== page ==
Some are born great, some achieve greatness, and some have greatness thrust upon them.
He is, perhaps, one of the best known literary figures in history.
His works are classic masterpieces that continue to shape world literature as we know it today.
He is the quintessential English writer who has influenced generations of artists, philosophers and, of course, writers.
His name, as we all know, is William Shakespeare.
William Shakespeare is a name synonymous to literary greatness and he is best known for tragedies such as Romeo and Juliet, Macbeth, Othello, and comedies such as A Midsummer Night’s Dream, Much Ado About Nothing and The Taming of the Shrew.
Among the world’s great poets and dramatists, Shakespeare is most popular because of the enduring impact of his works. However, the man, often called England’s “national poet” and the “Bard of Avon,” is also known for his personal life which is as complex as his own stories.
According to Poets.org, William Shakespeare was born on April 23, 1564, in Stratford-on-Avon to Mary Arden, the daughter of an affluent farmer, and John Shakespeare, a successful glover. He was the third child in a brood of eight, and the eldest surviving son.
Interestingly, his birth date is still a subject of debate among scholars and experts because there is no conclusive evidence to corroborate it.
The European Graduate School online library adds that the date April 23 was selected by biographers to “impose symmetry on the few verifiable facts about Shakespeare’s life.”
It is said that he was likely educated at the King Edwards IV Grammar School in Stratford where he would have learned Elizabethan educational criteria. Back then, grammar schools had a largely similar curricula and basic Latin text was standardized by a royal decree. This kind of exposure is thought to have provided the young Shakespeare a background on classical Latin authors.
When he was 18, Shakespeare married 26-year-old and an already pregnant Anne Hathaway. Six months after their wedding, Hathaway gave birth to Susanna and two years later, twins Hamnet (a son) and Judith (a daughter) followed.
Between 1585 and 1592, little is known about Shakespeare’s activities. Some scholars refer to these years as Shakespeare’s “lost years.”
Some say that, during this time, he pursued a career as an actor and playwright. Because of the plague, however, London theaters were often closed. Shakespeare is said to have found support through his patron, Henry Wriothesley, the earl of Southampton. His first two poems, Venus and Adonis and Rape of Lucrece are said to be dedicated to Wriothesley.
Scholars also found evidence of his participation in the London theater scene when his name was mentioned in the “complaints bill” of a law case at Westminster.
Different biographers have different versions of Shakespeare’s lost years.
Nicholas Rowe recounted a “legend” that the young creative genius fled the town of Stratford for London to escape prosecution for deer poaching. John Aubrey noted that Shakespeare was a country schoolmaster, and yet another story stated that Shakespeare started his theatrical career tending horses of theater patrons.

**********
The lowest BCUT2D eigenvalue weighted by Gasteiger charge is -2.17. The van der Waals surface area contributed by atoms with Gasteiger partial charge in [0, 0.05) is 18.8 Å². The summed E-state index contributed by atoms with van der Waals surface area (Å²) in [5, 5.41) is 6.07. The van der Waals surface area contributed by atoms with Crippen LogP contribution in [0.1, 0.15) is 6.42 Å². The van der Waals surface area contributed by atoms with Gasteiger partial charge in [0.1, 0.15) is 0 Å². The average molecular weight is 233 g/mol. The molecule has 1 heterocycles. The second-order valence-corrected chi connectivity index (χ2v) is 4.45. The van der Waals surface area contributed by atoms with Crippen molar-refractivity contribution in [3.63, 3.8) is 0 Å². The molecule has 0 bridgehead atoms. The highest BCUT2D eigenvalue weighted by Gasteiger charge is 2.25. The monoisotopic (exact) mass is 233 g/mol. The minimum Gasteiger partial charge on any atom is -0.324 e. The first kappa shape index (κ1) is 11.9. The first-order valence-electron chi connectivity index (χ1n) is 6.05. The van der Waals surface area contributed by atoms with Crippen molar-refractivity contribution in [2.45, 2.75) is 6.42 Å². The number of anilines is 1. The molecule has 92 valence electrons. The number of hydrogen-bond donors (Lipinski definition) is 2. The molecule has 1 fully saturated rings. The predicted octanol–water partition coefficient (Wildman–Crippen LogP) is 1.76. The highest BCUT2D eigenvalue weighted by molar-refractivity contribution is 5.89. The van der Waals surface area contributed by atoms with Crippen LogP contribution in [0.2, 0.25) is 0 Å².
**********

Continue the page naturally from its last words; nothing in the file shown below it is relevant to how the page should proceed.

By 1592, some of Shakespeare’s plays were already being performed onstage and he was quite the crowd drawer. Robert Greene, a university-educated playwright, wrote an “attack” that accused Shakespeare of trying to level with “university wits.” This attack is the earliest surviving mention of his career in theater.
From 1594, Shakespeare’s plays were performed only by the Lord Chamberlain’s Men which Shakespeare co-owned. He also performed in his own plays. The company later became known as the King’s Men and its success made Shakespeare a wealthy man as proven by records of his property purchases and investments.
By 1610, Shakespeare wrote fewer plays and after 1613, none were attributed to him. He retired to his hometown of Stratford.
He died on April 23, 1616, survived by his wife and two daughters. (Hamnet died when he was 11.) He left the bulk of his estate to elder daughter Susanna with the instruction that she pass it down intact to the “first son of her body.”
There is an infamous story about Shakespeare leaving his wife his “second best bed” which many interpreted as a cruel gesture. Others argued that the best bed in the house is always reserved for guests so the “second best bed” is, in fact, a symbol of love and affection.
Shakespeare’s work is a game-changer in theater and literature. For example, with Romeo and Juliet, Shakespeare redefined romantic tragedies, and writers after him would try to emulate and recreate his style.
It has also been noted that his use of the English language has helped shape modern English. Phrases like “with bated breath” (from Merchant of Venice) and “a foregone conclusion” (from Othello) are now common expressions in English speech.
Even famed psychoanalyst Sigmund Freud drew on Shakespearean psychology from Hamlet for his work on the theories of human nature.
Indeed, with the worlds that he built with his words, William Shakespeare changed the world in more ways than one.
William Shakespeare. (Image.) Retrieved November 14, 2013, from http://www.hamletscenen.dk/uk/welcome/shakespeare-at-kronborg/about-william-shakespeare/
William Shakespeare. Retrieved November 14, 2013, from http://www.poets.org/poet.php/prmPID/122